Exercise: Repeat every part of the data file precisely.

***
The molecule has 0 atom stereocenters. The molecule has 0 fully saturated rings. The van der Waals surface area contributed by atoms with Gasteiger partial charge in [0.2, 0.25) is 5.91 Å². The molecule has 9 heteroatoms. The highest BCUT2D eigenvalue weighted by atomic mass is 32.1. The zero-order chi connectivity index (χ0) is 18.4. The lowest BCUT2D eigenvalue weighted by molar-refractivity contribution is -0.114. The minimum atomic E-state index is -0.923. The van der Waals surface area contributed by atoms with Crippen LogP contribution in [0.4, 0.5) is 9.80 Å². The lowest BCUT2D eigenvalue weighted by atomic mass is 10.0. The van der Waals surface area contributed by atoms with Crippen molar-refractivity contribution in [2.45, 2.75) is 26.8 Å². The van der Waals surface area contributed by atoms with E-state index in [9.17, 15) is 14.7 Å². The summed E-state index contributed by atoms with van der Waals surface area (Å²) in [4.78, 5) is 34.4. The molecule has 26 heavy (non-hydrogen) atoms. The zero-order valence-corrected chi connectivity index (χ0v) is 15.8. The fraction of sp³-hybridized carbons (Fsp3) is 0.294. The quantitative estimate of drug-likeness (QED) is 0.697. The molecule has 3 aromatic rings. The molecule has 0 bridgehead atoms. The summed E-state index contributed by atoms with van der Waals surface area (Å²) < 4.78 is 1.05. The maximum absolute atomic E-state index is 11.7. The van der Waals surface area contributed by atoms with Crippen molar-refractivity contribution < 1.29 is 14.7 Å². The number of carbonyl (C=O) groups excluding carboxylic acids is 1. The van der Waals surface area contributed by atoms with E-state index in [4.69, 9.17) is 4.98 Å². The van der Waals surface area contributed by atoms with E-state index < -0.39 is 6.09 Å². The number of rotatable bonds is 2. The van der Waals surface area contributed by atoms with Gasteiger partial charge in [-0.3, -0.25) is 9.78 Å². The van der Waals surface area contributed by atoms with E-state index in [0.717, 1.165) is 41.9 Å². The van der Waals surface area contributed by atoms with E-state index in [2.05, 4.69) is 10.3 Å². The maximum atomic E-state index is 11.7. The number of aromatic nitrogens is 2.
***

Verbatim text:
The molecule has 0 atom stereocenters. The molecule has 0 fully saturated rings. The van der Waals surface area contributed by atoms with Gasteiger partial charge in [0.2, 0.25) is 5.91 Å². The molecule has 9 heteroatoms. The highest BCUT2D eigenvalue weighted by atomic mass is 32.1. The zero-order chi connectivity index (χ0) is 18.4. The lowest BCUT2D eigenvalue weighted by molar-refractivity contribution is -0.114. The minimum atomic E-state index is -0.923. The van der Waals surface area contributed by atoms with Crippen LogP contribution in [0.4, 0.5) is 9.80 Å². The lowest BCUT2D eigenvalue weighted by atomic mass is 10.0. The van der Waals surface area contributed by atoms with Crippen molar-refractivity contribution in [2.45, 2.75) is 26.8 Å². The van der Waals surface area contributed by atoms with E-state index in [9.17, 15) is 14.7 Å². The summed E-state index contributed by atoms with van der Waals surface area (Å²) in [4.78, 5) is 34.4. The molecule has 26 heavy (non-hydrogen) atoms. The zero-order valence-corrected chi connectivity index (χ0v) is 15.8. The fraction of sp³-hybridized carbons (Fsp3) is 0.294. The quantitative estimate of drug-likeness (QED) is 0.697. The molecule has 3 aromatic rings. The molecule has 0 bridgehead atoms. The summed E-state index contributed by atoms with van der Waals surface area (Å²) < 4.78 is 1.05. The maximum absolute atomic E-state index is 11.7. The van der Waals surface area contributed by atoms with Crippen molar-refractivity contribution < 1.29 is 14.7 Å². The number of carbonyl (C=O) groups excluding carboxylic acids is 1. The van der Waals surface area contributed by atoms with E-state index in [4.69, 9.17) is 4.98 Å². The van der Waals surface area contributed by atoms with E-state index < -0.39 is 6.09 Å². The number of rotatable bonds is 2. The van der Waals surface area contributed by atoms with Gasteiger partial charge in [-0.3, -0.25) is 9.78 Å². The van der Waals surface area contributed by atoms with E-state index in [0.717, 1.165) is 41.9 Å². The van der Waals surface area contributed by atoms with E-state index in [2.05, 4.69) is 10.3 Å². The maximum atomic E-state index is 11.7. The number of aromatic nitrogens is 2.